ToDo is another in a series of numerically controlled art machines I’ve been developing. Switch on the sculpture and the device frantically writes an endless list of chores. The components of the list (names, places, etc.) are all from my actual “To Do” lists but the specific combination of tasks and their order are created arbitrarily by the machine. The same list will never repeat.
Polychromed metal, microelectronics 54″ X 22″ X 20″ Edition of 3 plus AP 2010
The strongest indication of a person’s religion is geography. You are born into your religion. That doesn’t make it irrelevant or incorrect–religion provides a framework for basic morality that’s very powerful and it gives people a cultural identity that spans borders. I’ve attended mass in Dutch, German, French, and Spanish and I’ve always felt like I belonged. While my personal experience with religion is one of inclusion, a system that unites people from different regions and cultures, the public face of religion is often one of exclusion. Muslim, Christian, and Jewish zealots who know what God wants. More specifically they know what God doesn’t want and apparently God does not want me…or you. This public face of religion is always so certain, self-confident, even arrogant. That anyone could possibly know the “truth” when that truth is randomly assigned at birth is just funny.
Auto Ink is a three axis numerically controlled sculpture. Once the main switch is triggered, the operator is assigned a religion and its corresponding symbol is tattooed onto the persons arm. The operator does not have control over the assigned symbol. It is assigned either randomly or through divine intervention, depending on your personal beliefs.
Special thanks to Martin Fox for his extensive programming assistance and insightful comments while we were developing this piece.
I started my blog while I was working on this piece. You can track its development beginning on February 12, 2010
Polychromed metal, microelectronics 10″ X 5″ X 9″ Edition of 3 plus AP 2010
Several times a week I push my three-year-old son and our jogging stroller along the banks of the Guadalupe River on our morning run. We invariably meet homeless people, often groups, and it inspires a wide variety of emotions: sympathy, fear, anger. As a board member for the San Jose Institute of Contemporary Art, I was recently asked to solicit contributions for their Capital Campaign from other artists. I was on the other side of the cup and found that I inspired the same emotions in my friends and colleagues that I feel on these morning runs.
Gimme is an automated panhandler that follows a viewer (or multiple viewers) around the room while relentlessly requesting donations.
I began building this sculpture June 14th, 2010. You can follow its development on my blog: http://blog.chriseckert.com/2010/06/sculpture-r.html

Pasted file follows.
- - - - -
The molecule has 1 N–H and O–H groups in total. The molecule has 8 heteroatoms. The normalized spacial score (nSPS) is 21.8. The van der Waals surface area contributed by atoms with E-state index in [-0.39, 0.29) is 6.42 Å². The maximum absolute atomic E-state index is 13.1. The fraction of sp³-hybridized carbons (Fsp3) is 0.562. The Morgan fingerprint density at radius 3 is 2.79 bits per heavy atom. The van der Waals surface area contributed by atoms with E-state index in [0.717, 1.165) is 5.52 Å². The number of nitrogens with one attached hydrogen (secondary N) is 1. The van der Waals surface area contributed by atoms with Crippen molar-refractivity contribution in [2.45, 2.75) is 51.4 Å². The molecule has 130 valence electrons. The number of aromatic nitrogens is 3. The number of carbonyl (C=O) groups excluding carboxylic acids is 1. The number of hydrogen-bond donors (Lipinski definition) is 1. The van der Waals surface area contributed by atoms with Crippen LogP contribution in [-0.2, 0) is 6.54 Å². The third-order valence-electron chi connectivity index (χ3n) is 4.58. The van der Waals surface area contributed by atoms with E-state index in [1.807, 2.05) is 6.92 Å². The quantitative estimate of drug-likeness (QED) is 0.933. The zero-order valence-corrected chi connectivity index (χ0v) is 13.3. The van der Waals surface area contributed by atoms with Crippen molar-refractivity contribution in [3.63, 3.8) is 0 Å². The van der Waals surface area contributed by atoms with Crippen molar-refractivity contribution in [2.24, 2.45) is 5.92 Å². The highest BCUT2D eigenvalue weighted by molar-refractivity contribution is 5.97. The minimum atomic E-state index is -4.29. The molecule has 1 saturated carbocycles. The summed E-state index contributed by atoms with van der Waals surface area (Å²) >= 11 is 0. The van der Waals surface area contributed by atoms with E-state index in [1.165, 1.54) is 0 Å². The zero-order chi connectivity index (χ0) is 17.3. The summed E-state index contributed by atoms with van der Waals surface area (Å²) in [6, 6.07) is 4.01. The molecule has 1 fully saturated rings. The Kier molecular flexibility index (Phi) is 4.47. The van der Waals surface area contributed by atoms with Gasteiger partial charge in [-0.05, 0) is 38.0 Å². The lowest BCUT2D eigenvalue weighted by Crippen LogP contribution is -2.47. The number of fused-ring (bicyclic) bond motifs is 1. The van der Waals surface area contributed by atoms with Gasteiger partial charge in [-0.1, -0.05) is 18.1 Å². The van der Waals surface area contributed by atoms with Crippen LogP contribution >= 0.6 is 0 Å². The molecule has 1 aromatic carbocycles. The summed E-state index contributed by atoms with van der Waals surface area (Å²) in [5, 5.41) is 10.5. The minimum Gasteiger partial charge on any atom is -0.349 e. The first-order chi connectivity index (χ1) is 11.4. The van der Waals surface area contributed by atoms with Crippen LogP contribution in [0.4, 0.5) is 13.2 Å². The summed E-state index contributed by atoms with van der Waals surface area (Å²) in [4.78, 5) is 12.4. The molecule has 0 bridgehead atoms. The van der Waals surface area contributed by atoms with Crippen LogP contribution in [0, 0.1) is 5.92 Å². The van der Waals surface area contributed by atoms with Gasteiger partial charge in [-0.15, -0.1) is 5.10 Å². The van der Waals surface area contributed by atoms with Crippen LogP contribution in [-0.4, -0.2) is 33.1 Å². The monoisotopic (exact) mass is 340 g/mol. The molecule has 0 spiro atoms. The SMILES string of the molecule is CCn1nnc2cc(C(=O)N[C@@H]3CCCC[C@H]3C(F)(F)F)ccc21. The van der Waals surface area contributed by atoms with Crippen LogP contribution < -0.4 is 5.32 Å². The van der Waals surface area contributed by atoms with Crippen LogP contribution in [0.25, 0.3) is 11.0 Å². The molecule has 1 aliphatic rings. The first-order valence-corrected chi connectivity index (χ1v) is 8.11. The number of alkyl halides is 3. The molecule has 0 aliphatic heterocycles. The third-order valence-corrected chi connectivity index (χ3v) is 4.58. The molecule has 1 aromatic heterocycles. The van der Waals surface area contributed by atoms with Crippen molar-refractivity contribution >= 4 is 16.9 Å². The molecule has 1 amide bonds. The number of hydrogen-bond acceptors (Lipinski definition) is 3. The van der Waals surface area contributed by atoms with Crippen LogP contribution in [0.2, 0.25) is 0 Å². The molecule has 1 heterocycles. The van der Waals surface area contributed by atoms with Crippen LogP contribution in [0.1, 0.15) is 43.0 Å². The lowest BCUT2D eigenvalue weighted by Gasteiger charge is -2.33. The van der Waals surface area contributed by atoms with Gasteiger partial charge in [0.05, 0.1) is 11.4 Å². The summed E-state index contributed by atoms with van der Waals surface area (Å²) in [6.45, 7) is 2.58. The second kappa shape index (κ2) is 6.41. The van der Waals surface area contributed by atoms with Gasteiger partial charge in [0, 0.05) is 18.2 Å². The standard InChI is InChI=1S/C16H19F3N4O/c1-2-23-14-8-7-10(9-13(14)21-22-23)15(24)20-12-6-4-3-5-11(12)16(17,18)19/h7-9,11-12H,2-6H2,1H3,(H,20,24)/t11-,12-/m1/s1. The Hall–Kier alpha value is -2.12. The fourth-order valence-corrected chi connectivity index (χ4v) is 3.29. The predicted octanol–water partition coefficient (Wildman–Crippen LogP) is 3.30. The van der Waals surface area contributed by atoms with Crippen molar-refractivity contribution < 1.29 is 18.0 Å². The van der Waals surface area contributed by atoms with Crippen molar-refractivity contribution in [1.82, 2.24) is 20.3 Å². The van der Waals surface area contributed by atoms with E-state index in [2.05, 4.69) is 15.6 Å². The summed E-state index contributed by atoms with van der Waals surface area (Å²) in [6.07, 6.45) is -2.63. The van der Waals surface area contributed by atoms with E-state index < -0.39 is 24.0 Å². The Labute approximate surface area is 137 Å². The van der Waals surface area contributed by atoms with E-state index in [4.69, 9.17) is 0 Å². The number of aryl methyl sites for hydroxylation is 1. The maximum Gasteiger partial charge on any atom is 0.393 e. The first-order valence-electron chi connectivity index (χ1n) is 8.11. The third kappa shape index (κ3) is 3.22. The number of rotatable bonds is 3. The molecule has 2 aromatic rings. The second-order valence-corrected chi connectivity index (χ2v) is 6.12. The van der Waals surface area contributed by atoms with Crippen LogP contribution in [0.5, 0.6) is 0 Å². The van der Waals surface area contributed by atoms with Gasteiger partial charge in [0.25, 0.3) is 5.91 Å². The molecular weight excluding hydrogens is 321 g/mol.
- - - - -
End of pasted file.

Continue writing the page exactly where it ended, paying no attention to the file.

Polychromed steel, mahogany 8″ X 11″ X 14″ 2010
Cranking the handle drives a series of cams and levers making the fingers of the articulated hand tap rhythmically on the mahogany surface – automated contemplation.
Mixed media 58″ X 12″ X 12″
When I originally started working as an artist, I would occasionally take contract jobs designing factory automation for various Silicon Valley technology firms. It helped pay the bills. One night I was working late modifying the programming for one of my machines and inadvertently stuck my finger in the wrong place. My finger was seriously injured. Machines can take a long time to build and it becomes easy to personify your creation. It seemed somehow unfair that I had been injured by my own creation and I was reminded that my machines do not share my sentimentality.
Auto Masochist is a two axis machine that rapidly drives a blade between your finger tips – numerically controlled self abuse.
Aluminum, brass, linen, electronics 9″ X 6″ X 9.5″ 2009
As a child I spent many years as an altar boy. I can vividly remember waiting for Father to stretch his hands out over the chalice – my sacred cue to ring the bells. My childhood experiences with the Catholic church were generally positive but, as an adult and father, I feel conflicted about trusting the church with my son. Automating this process eliminates the need for altar boys. Problem solved.
Polychromed metal, microelectronics 22″ X 22″ X 8″ 2010
My wife and I struggled for years to have a child. At one point I was told my mother-in-law had put word out on the Catholic network. People were praying for us on numerous continents. To be honest, I found this a little disturbing. People who knew nothing about me, my wife, or our ability to parent were asking God to help us. What if we weren’t good people? Even more disturbing – what of the many deserving people for whom no one was praying? Would they be somehow deprived of divine intervention? “Sorry but you don’t know the right people”. It made me question the validity of prayer.
Of course having people I don’t know and have never even met take time out of their day to pray for us — that’s very touching. There’s no expectation of quid pro quo; pure generosity of spirit.
I remain very conflicted about this.
The Rosary, a long formulaic concatenation of various prayers, is the go-to prayer for Catholics in need. It’s not my intent to mock or demean it in any way but, honestly, I find it a bit tedious. It’s a process simply begging to be automated.
Mixed media 7″ X 8″ X 9″
Mechanical assistance for waisting time.
Aluminum, brass, steel, mahogany 13″ X 40″ X 11″
I had originally thought to title this “Remodeling with Sisyphus”. It’s an epic struggle between hammer and nail.